THE WEEK met Yediyurappa at his home on March 20 for an exclusive interview ahead of the elections (page 26). The walls of his study had photographs of him with Modi, Shah, Arun Jaitley and other senior BJP leaders, and also with former prime minister Manmohan Singh. At the dining hall, his staff was waiting to serve him hot paddus (a steamed rice and lentil snack) with coconut chutney and potato gravy, upma, and a bowl of dry fruits and nuts. He ate with an eye on the television, monitoring the news developments of the day. The meal done, he popped half a dozen pills―for various age-related illnesses―and signalled that he was ready to hit the road. “My favourite hobby is reading newspapers for an hour every morning,” said the early riser. He rarely misses his morning walks and enjoys watching Kannada movies as much as reading books.

During the conversation, the veteran recalled his long career while frequently reiterating his commitment to ensure “Modi’s victory” in 2024.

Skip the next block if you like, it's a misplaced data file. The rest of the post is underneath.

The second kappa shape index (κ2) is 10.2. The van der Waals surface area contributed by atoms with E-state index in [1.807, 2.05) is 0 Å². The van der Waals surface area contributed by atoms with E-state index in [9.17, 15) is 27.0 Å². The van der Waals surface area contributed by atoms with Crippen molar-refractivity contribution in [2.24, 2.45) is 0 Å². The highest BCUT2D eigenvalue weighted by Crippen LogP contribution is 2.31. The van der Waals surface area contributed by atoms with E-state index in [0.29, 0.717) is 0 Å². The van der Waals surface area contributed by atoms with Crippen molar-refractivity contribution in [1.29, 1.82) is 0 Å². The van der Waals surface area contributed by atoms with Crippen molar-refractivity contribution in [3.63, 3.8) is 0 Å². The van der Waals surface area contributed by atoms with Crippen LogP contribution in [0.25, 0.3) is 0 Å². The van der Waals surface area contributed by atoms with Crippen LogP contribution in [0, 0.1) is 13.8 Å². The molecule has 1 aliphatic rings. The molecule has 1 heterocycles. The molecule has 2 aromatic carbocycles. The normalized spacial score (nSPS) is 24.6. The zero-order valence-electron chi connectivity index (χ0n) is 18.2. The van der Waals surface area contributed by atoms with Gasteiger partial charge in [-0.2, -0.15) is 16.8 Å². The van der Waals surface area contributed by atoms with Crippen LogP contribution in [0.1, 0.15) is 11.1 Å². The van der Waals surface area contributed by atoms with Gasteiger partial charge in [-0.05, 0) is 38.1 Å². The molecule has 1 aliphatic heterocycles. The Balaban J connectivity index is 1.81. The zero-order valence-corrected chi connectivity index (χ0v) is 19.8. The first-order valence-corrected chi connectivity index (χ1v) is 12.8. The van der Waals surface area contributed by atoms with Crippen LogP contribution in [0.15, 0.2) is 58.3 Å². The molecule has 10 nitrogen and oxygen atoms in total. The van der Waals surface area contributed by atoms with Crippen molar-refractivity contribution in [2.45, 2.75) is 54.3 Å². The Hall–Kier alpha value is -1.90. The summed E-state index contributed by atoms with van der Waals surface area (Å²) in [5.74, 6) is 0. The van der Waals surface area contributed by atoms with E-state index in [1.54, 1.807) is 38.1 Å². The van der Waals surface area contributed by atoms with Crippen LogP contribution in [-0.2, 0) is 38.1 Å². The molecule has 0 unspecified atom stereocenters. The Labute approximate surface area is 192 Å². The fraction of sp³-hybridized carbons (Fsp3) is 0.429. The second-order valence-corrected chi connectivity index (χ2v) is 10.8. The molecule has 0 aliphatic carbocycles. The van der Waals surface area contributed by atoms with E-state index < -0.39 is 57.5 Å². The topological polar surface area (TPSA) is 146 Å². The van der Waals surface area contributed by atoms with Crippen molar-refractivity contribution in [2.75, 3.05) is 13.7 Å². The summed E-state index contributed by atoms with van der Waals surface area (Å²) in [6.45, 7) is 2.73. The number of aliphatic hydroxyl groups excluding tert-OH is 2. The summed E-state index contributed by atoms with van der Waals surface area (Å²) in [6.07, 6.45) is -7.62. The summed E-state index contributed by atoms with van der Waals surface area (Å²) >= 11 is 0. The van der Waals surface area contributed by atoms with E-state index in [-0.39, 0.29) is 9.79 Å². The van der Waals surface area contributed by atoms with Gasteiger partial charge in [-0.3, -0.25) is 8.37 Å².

After wrapping up the interview, Yediyurappa got into a chopper to Chitradurga to lead two road shows and a public meeting. Once there, he seemed suddenly energised at the sight of the cheering crowd. Bhagyamma, a housewife, rushed to the street in her nightie to catch a glimpse of the leader. “I had no time to change into a sari,” she said. “The BJP exists in Karnataka because of Yediyurappa ji. The local MLA (Poornima Srinivas) has done good work. For the first time in many years, the Vani Vilas Sagar dam is full and every house is getting drinking water. There were rumours of her joining the Congress, but after seeing Yediyurappa ji campaigning for her, I am relieved.”

The BJP hopes to feel the same sense of relief come May 13.